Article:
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5 Tips for Creating a Safe, Patient-Focused Practice

Posted by Tom O'Brien on Feb 21, 2019 3:00:00 PM

Patient-focused care means providing the right treatment and doing what is best for patient’s health. It’s the driving force behind everything we do at Eclipse and the cornerstone of creating a patient-focused practice.

It means delivering treatment that is valuable to the individual patient and involving them in their care.

Researchers from Harvard Medical School have defined several key elements to creating a patient-focused practice. These principles are conducive to a positive patient experience and create the foundation of a patient-focused care.

1. Respect for patients’ values, preferences and expressed needs. By involving patients in decision-making, providers can offer custom care that recognizes individuals’ own unique preferences. Understand that some patients may have an appetite for more comprehensive treatment while others are only seeking for minor assistance with a minimal health issue.

2. Information and education. In interviews, patients expressed their worries that they were not being completely informed about their condition or prognosis.  To counter this fear, providers can focus on information on clinical status, progress and prognosis; information on processes of care; and information to facilitate autonomy, self-care and health promotion.

3. Physical comfort. The level of physical comfort patients report has a significant impact on their experience. The areas reported as particularly important to patients are pain management, healing and after-care, ongoing at-home treatment, and a comfortable patient environment.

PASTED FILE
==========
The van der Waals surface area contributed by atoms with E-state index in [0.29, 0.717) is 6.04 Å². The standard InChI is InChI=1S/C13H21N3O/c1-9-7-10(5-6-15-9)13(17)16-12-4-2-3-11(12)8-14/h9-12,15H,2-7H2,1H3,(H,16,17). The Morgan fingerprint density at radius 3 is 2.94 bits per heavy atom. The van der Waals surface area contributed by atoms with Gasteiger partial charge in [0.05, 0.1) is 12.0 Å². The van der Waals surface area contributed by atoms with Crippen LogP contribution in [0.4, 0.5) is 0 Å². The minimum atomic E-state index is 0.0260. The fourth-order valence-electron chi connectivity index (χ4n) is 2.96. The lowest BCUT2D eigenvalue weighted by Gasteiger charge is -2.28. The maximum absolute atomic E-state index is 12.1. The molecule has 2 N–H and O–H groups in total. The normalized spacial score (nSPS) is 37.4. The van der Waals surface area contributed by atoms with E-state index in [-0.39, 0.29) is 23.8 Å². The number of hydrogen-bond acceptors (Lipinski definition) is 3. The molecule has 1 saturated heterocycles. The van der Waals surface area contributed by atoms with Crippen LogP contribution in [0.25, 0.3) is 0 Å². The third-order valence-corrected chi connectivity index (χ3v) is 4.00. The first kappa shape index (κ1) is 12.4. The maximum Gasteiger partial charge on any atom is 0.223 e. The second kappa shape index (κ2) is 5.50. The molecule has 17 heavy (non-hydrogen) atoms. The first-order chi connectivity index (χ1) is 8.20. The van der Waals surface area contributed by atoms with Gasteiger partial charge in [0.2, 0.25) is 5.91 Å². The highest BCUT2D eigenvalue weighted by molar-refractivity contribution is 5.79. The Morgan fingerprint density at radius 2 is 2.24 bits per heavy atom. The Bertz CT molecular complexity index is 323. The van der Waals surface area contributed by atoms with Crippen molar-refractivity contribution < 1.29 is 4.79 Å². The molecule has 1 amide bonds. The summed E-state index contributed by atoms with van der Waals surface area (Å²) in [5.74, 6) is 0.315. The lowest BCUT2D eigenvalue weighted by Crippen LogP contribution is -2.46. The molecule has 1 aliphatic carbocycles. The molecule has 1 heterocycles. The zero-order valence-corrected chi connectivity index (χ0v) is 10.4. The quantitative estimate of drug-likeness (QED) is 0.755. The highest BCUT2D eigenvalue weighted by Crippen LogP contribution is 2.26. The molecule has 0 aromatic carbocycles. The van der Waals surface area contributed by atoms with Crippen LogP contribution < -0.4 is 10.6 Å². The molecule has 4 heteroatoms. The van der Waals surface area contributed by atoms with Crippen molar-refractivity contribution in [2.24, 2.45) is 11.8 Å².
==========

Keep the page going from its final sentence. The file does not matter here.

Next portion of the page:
4. Continuity and transition. Patients expressed concern about their ability to care for themselves after discharge. Meeting patient needs in this area requires the following: Understandable, detailed information regarding medications, treatment, and what to expect in the following days and weeks. By helping to set expectations up-front patients felt more secure in the treatment plan and reported less pain and downtime following procedures.

5. Access to care. Patients need to know they can access care when it is needed. Focusing mainly on ambulatory care, the following areas were of importance to the patient: Easy access clinics and physician offices, the ease of scheduling appointments, availability of appointments when needed, and accessibility to specialty services when needed.

By empowering patients to take an active role in their health, providers and practice owners can help engage patients and significantly improve outcomes.  This will also help yield a loyal patient base and build the foundation of a trusted physician-patient relationship for years to come.

Topics: Insider

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